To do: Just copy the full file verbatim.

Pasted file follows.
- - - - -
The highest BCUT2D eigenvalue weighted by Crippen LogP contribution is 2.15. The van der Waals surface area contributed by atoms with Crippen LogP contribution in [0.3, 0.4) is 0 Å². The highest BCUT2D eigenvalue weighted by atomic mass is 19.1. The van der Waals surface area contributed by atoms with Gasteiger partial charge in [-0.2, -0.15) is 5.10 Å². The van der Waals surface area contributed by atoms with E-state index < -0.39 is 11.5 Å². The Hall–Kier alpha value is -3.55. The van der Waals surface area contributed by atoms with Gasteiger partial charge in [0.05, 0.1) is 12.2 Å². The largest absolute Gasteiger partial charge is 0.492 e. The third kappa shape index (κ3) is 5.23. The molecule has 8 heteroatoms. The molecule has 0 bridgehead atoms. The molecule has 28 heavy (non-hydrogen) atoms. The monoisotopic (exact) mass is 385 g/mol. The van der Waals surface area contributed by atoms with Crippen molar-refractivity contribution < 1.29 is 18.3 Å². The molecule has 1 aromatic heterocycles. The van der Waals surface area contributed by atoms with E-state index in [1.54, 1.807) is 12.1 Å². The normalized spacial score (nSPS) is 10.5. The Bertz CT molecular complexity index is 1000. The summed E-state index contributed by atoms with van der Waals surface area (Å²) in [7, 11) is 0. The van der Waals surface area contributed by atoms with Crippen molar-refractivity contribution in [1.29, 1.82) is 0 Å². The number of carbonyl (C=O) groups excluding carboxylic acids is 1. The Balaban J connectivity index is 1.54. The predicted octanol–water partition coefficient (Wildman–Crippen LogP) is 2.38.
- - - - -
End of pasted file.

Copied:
The highest BCUT2D eigenvalue weighted by Crippen LogP contribution is 2.15. The van der Waals surface area contributed by atoms with Crippen LogP contribution in [0.3, 0.4) is 0 Å². The highest BCUT2D eigenvalue weighted by atomic mass is 19.1. The van der Waals surface area contributed by atoms with Gasteiger partial charge in [-0.2, -0.15) is 5.10 Å². The van der Waals surface area contributed by atoms with E-state index < -0.39 is 11.5 Å². The Hall–Kier alpha value is -3.55. The van der Waals surface area contributed by atoms with Gasteiger partial charge in [0.05, 0.1) is 12.2 Å². The largest absolute Gasteiger partial charge is 0.492 e. The third kappa shape index (κ3) is 5.23. The molecule has 8 heteroatoms. The molecule has 0 bridgehead atoms. The molecule has 28 heavy (non-hydrogen) atoms. The monoisotopic (exact) mass is 385 g/mol. The van der Waals surface area contributed by atoms with Crippen molar-refractivity contribution < 1.29 is 18.3 Å². The molecule has 1 aromatic heterocycles. The van der Waals surface area contributed by atoms with E-state index in [1.54, 1.807) is 12.1 Å². The normalized spacial score (nSPS) is 10.5. The Bertz CT molecular complexity index is 1000. The summed E-state index contributed by atoms with van der Waals surface area (Å²) in [7, 11) is 0. The van der Waals surface area contributed by atoms with Crippen molar-refractivity contribution in [1.29, 1.82) is 0 Å². The number of carbonyl (C=O) groups excluding carboxylic acids is 1. The Balaban J connectivity index is 1.54. The predicted octanol–water partition coefficient (Wildman–Crippen LogP) is 2.38.